You can sort of bit bang the slave selects, i.e. connect all the devices with shared MISO/MOSI/SCLK and ground but separate CS. Just set CS low for the device you want before calling the SPI driver. The SPI driver will try to set an CS but won't know it is not connected.
The Pis with the 40 pin expansion header have another SPI device with 3 ...
The preliminary Raspberry Pi 4 Model B datasheet, section "5.1.1 GPIO Pin Assignments" says:
As well as being able to be used as straightforward software controlled input and output (with programmable
pulls), GPIO pins can be switched (multiplexed) into various other modes backed by dedicated
peripheral blocks such as I2C, UART and SPI.
The Raspberry Pis with the 40 pin expansion header do expose the GPIOs needed for the Pi to act as a SPI slave (GPIOs 18, 19, 20, 21).
See pages 102 and 160 SPI/BSC SLAVE BCM2835 ARM Peripherals.
However there is NO usable driver available for the Pi to act in this mode and personally I would not hold my breath waiting for one to appear.
See the latest ...
Yes the EEPROM can be written to. You can install the rpi-eeprom package and check the rpi-eeprom-update script to see how it is done. Apparently, you'll have to get the EEPROM image file from /lib/firmware/raspberrypi/bootloader/critical/, add whatever data you wanted, and then write it to the EEPROM using rpi-eeprom-update or flashrom command.
A SPI bus has usually the following signals
SCLK, The clock signal, driven by the master
CS, Chip select (CS) or slave select (SS), driven by the master, usually active-low and used to select the slave (since it is possible to connect multiple slave on the same bus).
MOSI, Master Out Slave In, driven by the master, the data for the slave will appear on this ...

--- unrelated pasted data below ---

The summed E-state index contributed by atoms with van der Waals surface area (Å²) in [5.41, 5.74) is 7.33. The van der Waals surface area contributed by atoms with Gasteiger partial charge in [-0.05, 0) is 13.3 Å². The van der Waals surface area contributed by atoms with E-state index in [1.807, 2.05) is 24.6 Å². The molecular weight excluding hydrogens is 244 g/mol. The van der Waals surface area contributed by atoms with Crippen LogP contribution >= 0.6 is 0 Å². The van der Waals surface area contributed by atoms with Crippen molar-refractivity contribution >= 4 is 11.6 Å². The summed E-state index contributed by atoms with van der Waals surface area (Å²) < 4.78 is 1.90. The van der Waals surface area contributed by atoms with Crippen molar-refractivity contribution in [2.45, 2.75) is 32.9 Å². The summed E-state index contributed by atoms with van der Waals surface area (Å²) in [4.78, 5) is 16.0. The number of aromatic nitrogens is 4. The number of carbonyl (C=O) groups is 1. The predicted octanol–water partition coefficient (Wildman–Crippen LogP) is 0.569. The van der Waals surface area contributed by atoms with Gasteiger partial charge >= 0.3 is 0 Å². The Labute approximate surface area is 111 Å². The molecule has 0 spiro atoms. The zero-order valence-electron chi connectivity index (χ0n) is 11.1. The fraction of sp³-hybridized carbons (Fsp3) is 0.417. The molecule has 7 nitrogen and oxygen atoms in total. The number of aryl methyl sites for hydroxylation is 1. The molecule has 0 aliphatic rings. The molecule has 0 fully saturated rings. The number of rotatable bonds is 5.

The module spi-bcm2708 has been replaced with the updated kernel module spi-bcm2835.
Generally you should no longer load modules with modprobe or by putting them in /etc/modules (there are exceptions).
Recent kernels use a method called device tree.
SPI is now enabled by adding the following line to /boot/config.txt
Note, the above is ...
They are the SPI (Serial Peripheral Interface) interface pins. SPI is an interface bus used to exchange data between microntrollers and peripherals. It uses four pins MOSI which stands for master out slave in, MISO is Master in slave out, SS is slave select and a clock line (CLK).
You can read more on the SPI protocol on wikipedia and from sparkfun
As you have noticed the default maximum SPI transfer is 4096 bytes with the standard Linux driver.
To change the default add spidev.bufsiz=65536 to /boot/cmdline.txt and reboot. Where 65536 is the maximum size you want to allow.
Note that /boot/cmdline.txt is a single line. After the above change mine looked like:
dwc_otg.lpm_enable=0 console=tty1 root=/...
Any answer might only be of limited help to you as long as you have not understood how SPI actually works, so you should take a detailed look at this interface.
Concerning question 1:
SPI is a master-slave-system where any interaction has to be initiated by the master. The sensor itself is not able to write to the master, instead it is read by the master (...
Not impossible, but here are the obstacles to overcome:
First, the SD card knows nothing about FAT, ext4fs, or any other file system. What it does is accept commands from the host interface and either store the data given to it, or retrieve data and send them back to the host. The filesystem interface is implemented at a higher layer. Whatever you create ...
It looks you don't know what "clock" means. A clock is something that synchronizes. Say you are supposed to arrive at work at 9 o'clock. When your boss' clock reaches 9 o'clock, he will check if you are absent and flag you as arriving late if so. When your clock reaches 9 o'clock, you check if you have arrived and bang your head against the wall if not.
There are tradeoffs for each of the interfaces you mention:
UART: setting up and reading/writing fron/to a UART port is fairly easy. However, UARTs typically cannot be driven at very high speeds and there could be issues with baud rate inaccuracies as well as insuring that the baud rate is the same on both sides.
I2C: since the master drives the clock, ...
ALL the Pi GPIO are 3V3. NONE of them are tolerant of voltages outside the range 0 to 3.3V.
EDITED TO ADD:
The only pin which feeds into the Pi will be that connected to MISO (Master In Slave Out). The simplest thing to do is use a voltage divider on that line to cut the ADC 5V output to a Pi safe 3V3. A voltage divider is typically a pair of resistors.
Edit /boot/config.txt, add the following line, and reboot.